Kidnap plot shows Iran regime’s true colors
Negotiating with a rogue regime such as Iran, whose modus operandi is anchored in carrying out assassinations, kidnappings and terrorism, will only empower it. In fact, the Iranian regime has become so emboldened that it allegedly attempted to kidnap a New York journalist — an Iranian-American citizen — who has been critical of the theocratic establishment.
US prosecutors last week charged four Iranians — Alireza Shavaroghi Farahani, aka Vezerat Salimi and Haj Ali, 50; Mahmoud Khazein, 42; Kiya Sadeghi, 35; and Omid Noori, 45, who are believed to be intelligence operatives for the Tehran regime — with plotting to kidnap the journalist. A fifth person, Niloufar Bahadorifar, a California resident originally from Iran, was charged with providing financial assistance for the plot, conspiring to violate sanctions against Iran, bank and wire fraud, and money laundering.
Audrey Strauss, the US attorney for the Southern District of New York, said the Iranian operatives “monitored and planned to kidnap a US citizen of Iranian origin who has been critical of the regime’s autocracy, and to forcibly take their intended victim to Iran, where the victim’s fate would have been uncertain at best.” It is extremely concerning that Tehran has agents in the US.
The Iranian regime is said to have hired private investigators in Manhattan to surveil the intended victim, and were planning to send her to Venezuela by boat, and then on to Iran. The Justice Department explained the operation in detail, stating: “As part of the kidnapping plot, the Farahani-led intelligence network also researched methods of transporting Victim 1 out of the United States for rendition to Iran. Sadeghi, for example, researched a service offering military-style speedboats for self-operated maritime evacuation out of New York City, and maritime travel from New York to Venezuela, a country whose de facto government has friendly relations with Iran. Khazein researched travel routes from Victim 1’s residence to a waterfront neighborhood in Brooklyn; the location of Victim 1’s residence relative to Venezuela; and the location of Victim1’s residence relative to Tehran.”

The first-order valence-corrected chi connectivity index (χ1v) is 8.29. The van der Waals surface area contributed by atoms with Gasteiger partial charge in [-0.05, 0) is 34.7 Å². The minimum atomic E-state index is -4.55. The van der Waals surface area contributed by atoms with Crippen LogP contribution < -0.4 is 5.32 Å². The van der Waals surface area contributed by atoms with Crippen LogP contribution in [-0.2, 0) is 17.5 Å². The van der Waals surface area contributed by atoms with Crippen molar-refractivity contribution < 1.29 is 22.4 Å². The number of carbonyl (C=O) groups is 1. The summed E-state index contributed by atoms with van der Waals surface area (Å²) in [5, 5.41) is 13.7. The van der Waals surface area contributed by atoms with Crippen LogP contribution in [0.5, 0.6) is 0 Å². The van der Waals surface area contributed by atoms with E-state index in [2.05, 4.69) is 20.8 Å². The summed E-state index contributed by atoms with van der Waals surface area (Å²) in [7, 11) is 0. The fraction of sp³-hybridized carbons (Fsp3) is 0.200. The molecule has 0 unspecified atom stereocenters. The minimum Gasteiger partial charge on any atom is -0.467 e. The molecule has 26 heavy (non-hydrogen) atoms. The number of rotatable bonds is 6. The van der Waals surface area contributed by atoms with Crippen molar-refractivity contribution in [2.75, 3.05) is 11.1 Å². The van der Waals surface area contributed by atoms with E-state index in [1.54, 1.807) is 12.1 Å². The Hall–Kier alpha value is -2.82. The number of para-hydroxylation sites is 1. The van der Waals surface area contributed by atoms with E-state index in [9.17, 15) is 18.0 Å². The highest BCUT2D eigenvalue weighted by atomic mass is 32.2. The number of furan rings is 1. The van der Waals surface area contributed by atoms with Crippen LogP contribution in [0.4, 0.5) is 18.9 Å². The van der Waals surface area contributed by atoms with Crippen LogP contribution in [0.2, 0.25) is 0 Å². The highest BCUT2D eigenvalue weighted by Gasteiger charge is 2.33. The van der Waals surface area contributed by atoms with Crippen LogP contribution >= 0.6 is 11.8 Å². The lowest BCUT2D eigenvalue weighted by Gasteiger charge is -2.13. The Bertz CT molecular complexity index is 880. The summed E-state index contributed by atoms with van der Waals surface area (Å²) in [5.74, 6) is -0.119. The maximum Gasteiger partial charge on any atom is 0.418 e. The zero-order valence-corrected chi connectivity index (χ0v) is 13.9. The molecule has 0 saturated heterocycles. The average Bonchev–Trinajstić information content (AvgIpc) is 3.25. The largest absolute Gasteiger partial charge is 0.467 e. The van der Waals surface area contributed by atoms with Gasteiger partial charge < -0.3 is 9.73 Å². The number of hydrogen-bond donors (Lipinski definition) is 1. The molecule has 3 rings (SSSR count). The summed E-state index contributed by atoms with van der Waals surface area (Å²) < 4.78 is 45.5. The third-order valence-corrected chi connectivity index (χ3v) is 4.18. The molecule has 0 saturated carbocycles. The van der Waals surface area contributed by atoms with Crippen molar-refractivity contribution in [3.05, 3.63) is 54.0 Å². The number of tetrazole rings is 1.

Tehran is attempting to send a warning to its population that any opposition will be harshly dealt with
Dr. Majid Rafizadeh
The Iranian regime has a good relationship with Venezuela and it has been expanding its military, political and economic ties there. The Iranian leaders appear to be using it as part of a larger agenda of increasing Tehran’s influence and the presence of its proxies in Latin and North America. Caracas has granted many passports to Iranians, enabling them to travel to North America and Europe.
The US has evidently become increasingly concerned about the presence of Iran’s proxies in Venezuela. Ambassador Nathan Sales, coordinator for counterterrorism at the State Department, said in January: “We’re concerned that (Venezuelan President Nicolas) Maduro has extended safe harbor to a number of terrorist groups … supporters and sympathizers of Hezbollah.”
This is not the first time that the Iranian regime has attempted to kidnap or lure dissidents and journalists back to Iran, silencing their freedom of expression. A well-known figure who was executed in Iran in late 2020, the dissident journalist Ruhollah Zam, lived in exile in France and was kidnapped by operatives working for the Iranian regime shortly after he left the country for Iraq in October 2019. Zam ran the online news site Amad News and his channel on the messaging app Telegram reportedly had more than 1 million followers.
Tehran is attempting to instill fear around the world and send a warning to its population that any opposition to the political establishment will be harshly dealt with.
In other cases, Iran has assassinated dissidents on foreign soil and attempted to carry out terror attacks. In July 2018, a foiled attack in Paris targeted a large convention that I attended, along with speakers including former Canadian Foreign Minister John Baird. A few months later, an Iranian diplomat and several other individuals of Iranian origin were arrested in France, Belgium and Germany for their roles in what French intelligence officials concluded was a bomb plot sponsored by the Iranian regime. In another incident, Ahmad Mola Nissi, a Dutch citizen of Iranian origin and a critic of the regime, was shot dead at his front door in November 2017. The Dutch authorities acknowledged there were “strong indications” that the Iranian government had commissioned the killing. Another of Tehran’s political opponents, Mohammad Reza Kolahi Samadi, was killed in similar circumstances in Amsterdam in 2015. He had apparently been targeted for his opposition to the Iranian government since the 1980s.
In conclusion, the Biden administration and the EU must not negotiate with a regime that engages in terrorism and kidnaps and assassinates political dissidents on their soil. Talks must end until the Iranian regime changes its behavior.
• Dr. Majid Rafizadeh is a Harvard-educated Iranian-American political scientist. Twitter: @Dr_Rafizadeh